Financial services often have mature governance of financial risk models in place, including frameworks to address issues such as data reliability, incorrect or abused decisions, well-defined development processes, validation, etc. Most of these issues also relate to advanced algorithms (or AI) that fall outside the scope of these frameworks. A bank, for instance, may have several hundreds of financial risk models under governance, but up to tens of thousands of advanced algorithms that are not – ranging from marketing models to non-financial risk assessment models. Applying existing governance and extending it where needed can offer companies a solid basis when it comes to addressing questions about the ethical and responsible use of AI.
Deloitte is a strong advocate of transparency and responsibility in AI: AI that has been thoroughly tested, that is explainable to customers and employees, and that has all the ethical considerations in place.
Here, Deloitte experts share their insights and guide you to embed AI in the best possible way in your company. We also present four propositions that we have developed around the topic.
- A call for Transparency and Responsibility in AI.
- Unboxing the Box with Glassbox. A toolkit to create transparency in algorithms.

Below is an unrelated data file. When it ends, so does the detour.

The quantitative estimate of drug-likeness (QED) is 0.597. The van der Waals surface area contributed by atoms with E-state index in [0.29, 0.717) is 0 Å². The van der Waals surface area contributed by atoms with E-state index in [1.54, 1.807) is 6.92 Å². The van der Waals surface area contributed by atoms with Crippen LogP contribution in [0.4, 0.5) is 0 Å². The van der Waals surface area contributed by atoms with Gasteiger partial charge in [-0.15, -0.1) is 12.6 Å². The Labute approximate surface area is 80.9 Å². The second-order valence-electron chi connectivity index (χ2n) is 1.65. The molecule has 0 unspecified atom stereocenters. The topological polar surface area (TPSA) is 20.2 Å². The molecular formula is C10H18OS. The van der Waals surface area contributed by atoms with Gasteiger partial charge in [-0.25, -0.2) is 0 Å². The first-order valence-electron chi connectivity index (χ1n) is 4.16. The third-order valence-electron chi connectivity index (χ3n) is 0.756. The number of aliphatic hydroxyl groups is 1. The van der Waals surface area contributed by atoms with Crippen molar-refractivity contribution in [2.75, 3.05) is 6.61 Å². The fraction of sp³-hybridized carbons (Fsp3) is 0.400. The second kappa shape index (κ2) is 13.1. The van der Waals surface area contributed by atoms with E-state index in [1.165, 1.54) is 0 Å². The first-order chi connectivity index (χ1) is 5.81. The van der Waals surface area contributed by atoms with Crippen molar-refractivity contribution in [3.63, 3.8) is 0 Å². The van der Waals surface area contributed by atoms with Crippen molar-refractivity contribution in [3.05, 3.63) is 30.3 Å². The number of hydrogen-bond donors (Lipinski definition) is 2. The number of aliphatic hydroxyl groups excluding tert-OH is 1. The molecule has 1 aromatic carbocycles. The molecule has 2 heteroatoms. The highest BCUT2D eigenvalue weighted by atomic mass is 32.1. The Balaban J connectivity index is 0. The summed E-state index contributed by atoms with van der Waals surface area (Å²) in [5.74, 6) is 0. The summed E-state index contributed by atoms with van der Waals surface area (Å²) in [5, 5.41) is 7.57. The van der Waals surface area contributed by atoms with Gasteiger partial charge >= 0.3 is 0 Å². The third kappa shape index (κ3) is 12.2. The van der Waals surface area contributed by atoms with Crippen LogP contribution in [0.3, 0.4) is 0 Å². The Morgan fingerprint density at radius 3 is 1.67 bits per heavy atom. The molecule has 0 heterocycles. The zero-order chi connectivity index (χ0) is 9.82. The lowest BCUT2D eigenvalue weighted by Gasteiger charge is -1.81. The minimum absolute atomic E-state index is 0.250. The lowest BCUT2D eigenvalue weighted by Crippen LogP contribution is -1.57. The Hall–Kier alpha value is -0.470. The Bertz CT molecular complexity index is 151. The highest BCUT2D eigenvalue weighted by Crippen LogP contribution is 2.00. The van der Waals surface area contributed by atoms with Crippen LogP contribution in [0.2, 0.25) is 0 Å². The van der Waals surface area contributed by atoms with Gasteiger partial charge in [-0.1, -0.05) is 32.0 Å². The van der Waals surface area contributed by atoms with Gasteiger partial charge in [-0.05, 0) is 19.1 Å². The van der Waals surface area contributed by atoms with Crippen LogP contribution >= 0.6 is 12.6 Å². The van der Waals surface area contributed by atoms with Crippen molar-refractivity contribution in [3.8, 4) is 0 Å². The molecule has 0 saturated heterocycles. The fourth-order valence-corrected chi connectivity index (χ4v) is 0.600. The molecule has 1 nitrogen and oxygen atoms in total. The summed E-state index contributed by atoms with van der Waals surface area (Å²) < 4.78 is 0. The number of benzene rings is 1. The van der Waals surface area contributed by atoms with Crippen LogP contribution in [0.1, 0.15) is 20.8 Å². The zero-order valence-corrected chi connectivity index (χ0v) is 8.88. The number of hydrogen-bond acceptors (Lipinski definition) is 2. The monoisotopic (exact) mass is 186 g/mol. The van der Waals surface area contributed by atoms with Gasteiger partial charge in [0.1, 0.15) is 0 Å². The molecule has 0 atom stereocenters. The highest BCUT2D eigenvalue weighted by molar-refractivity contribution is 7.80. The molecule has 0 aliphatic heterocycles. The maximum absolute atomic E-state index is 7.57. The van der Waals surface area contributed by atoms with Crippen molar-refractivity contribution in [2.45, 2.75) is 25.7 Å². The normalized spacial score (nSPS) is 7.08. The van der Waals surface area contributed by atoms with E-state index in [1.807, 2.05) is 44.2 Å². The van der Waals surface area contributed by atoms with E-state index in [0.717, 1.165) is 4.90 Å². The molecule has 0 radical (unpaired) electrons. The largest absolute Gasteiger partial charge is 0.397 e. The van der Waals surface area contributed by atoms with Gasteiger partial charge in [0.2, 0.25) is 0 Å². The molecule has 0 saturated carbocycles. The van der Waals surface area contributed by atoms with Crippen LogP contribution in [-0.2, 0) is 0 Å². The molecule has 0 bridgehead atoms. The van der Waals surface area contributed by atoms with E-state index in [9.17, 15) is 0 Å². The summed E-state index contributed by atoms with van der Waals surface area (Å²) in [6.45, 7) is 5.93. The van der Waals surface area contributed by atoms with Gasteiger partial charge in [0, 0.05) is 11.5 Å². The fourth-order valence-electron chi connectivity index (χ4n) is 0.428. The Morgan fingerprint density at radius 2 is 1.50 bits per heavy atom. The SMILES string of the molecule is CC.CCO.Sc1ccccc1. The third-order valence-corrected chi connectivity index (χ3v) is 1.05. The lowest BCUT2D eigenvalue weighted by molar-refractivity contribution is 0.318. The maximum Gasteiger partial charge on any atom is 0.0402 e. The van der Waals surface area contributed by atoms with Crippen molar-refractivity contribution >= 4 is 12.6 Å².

- Embedding Ethics in your organisation.
- AI Driven Business Models: a strategic approach to capture the full potential of AI
With these, we hope to contribute to a movement to use AI for good. This is the moment to ensure that AI models are built the right way. Only then, can we make sure that AI technologies will not cause harm but benefit humanity.
Transparency and responsibility in AI
In the past few years, the number of negative stories about AI has increased markedly. Tech-entrepreneur Elon Musk has even stated that AI is more dangerous than nuclear weapons. There have been numerous cases in which advanced or AI-powered algorithms were abused, went awry or caused damage. For example, the British political consulting firm Cambridge Analytica harvested the data of millions of Facebook users without their consent to influence the US elections, which raised questions on how algorithms can be abused to influence and manipulate the public sphere on a large scale.
Other cases brought to the surface unsolved questions around ethics in the application of AI. For instance, Google decided not to renew a contract with the Pentagon to develop AI that would identify potential drone targets in satellite images, after large-scale protests by employees who were concerned that their technology would be used for lethal purposes.
Stefan van Duin, partner Analytics and Cognitive at Deloitte and an expert in developing AI solutions, understands this public anxiety about AI. “The more we are going to apply AI in business and society, the more it will impact people in their daily lives – potentially even in life or death decisions like diagnosing illnesses, or the choices a self-driving car makes in complex traffic situations,” says Van Duin. “This calls for high levels of transparency and responsibility.”
Unboxing the box with Glassbox
AI models, in particular data-driven models like machine learning, can become highly complex. These algorithms are typically presented as a ‘black box’: you feed them with data and there is an outcome, but what happens in the meantime is hard to explain.